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Nearly 40 Percent Of Publishers Ignore FTC’s Native Advertising Rules


ForbesFTCMarch2017.jpgForbes – Nearly two out of five publishers using native advertising are not compliant with Federal Trade Commission guidelines for identifying such content, according to a new industry study.

MediaRadar reports that 37 percent of publishers do not adhere to the FTC rules for labeling the material as sponsored. That figure is actually an improvement; nearly a year ago, only a third were following the rules.In a new study called, “Leaders and Lessons in Native Advertising,” MediaRadar, a New York-based ad sales intelligence platform,  reviewed more than 12,000 native advertising campaigns from January to December 2016.

Native advertising in publications in another day was called “advertorial.” It is paid content or advertising that is placed within part of a newspaper or magazine and intended to look like the other content around it.

The same holds true online, where it is harder to differentiate between what is host content and paid or native content.

These distinctions prompted the Federal Trade Commission to promulgate guidelines for native advertising in December 2015.

The FTC, seeking to avoid consumer confusion or misunderstanding, requires advertisers – and publishers — to provide some form of disclosure. A label stating, “sponsored content” or “paid advertisement” can make it clear the story is an ad. Publishers who follow this rule also will be conforming to generally accepted rules of journalism ethics.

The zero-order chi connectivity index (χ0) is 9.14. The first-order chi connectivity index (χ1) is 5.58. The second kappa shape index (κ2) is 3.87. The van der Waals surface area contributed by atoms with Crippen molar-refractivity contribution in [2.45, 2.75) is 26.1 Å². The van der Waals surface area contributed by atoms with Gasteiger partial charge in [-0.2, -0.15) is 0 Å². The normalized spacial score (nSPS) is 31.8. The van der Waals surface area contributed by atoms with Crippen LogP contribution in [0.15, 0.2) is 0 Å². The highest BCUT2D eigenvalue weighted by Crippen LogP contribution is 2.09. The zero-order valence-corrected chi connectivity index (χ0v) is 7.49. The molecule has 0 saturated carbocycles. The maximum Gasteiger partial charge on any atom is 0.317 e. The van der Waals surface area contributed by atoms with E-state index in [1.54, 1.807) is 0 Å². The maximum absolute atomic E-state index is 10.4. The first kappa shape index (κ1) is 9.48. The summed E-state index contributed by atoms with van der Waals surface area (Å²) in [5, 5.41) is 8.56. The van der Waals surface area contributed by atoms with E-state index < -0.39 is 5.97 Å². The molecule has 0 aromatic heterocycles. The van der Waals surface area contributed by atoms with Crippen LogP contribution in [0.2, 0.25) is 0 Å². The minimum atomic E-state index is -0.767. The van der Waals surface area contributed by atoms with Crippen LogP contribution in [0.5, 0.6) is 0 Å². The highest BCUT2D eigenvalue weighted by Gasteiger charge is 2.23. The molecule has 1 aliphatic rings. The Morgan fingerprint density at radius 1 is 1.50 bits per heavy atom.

The FTC also made it clear that the guidelines mean business and that the agency would seek enforcement over any native ad that is “deceptively formatted.”

The department store giant Lord & Taylor was the first company to face the FTC’s enforcement for an ad that did not include appropriate disclosures, for in an article in Nylon. Lord & Taylor also paid for posts on Instagram without indicating sponsorship. The case was settled in March 2016.

As recently as last April, MediaRadar reported that only a third of publishers were following the rules. The Lord & Taylor case no doubt got publishers’ attention, and the FTC will be glad to see that now a majority of publishers follow the rules. The fact that 37 percent still don’t get it may give the FTC some work.

The MediaRadar study had several other significant findings:

Length of campaigns. The average native campaign lasts two months, and the renewal rate is low – only 33 percent.

Demand. Demand for native will continue to grow. MediaRadar reports that on average there are 610 new native advertisers each month.

This figure comports with at least one other industry report that anticipates fast growth for this type of advertising product. A study conducted by two industry groups predicted that by 2018, native advertising will account for a quarter of all news media revenue.

Fields of interest. MediaRadar found that media and entertainment is the top field for native advertising, with 3,198 brands using native campaigns. The other top fields in the report are. in order, professional services (2,017 brands), finance and real estate (1,246 brands), technology (1,231 brands) and retail (1,153 brands).

MediaRadar is bullish on native advertising in 2017, stating that 2017 “will present a decisive test” for publishers, forecasting better renewal rates and longer campaigns.

To get to that point, the company urged publishers to increase the volume of space and inventory devoted to native, to create in-house editorial teams to write the creative and, importantly, to leverage the content so that the material lives in different platforms, therefore reaching a variety of audiences.


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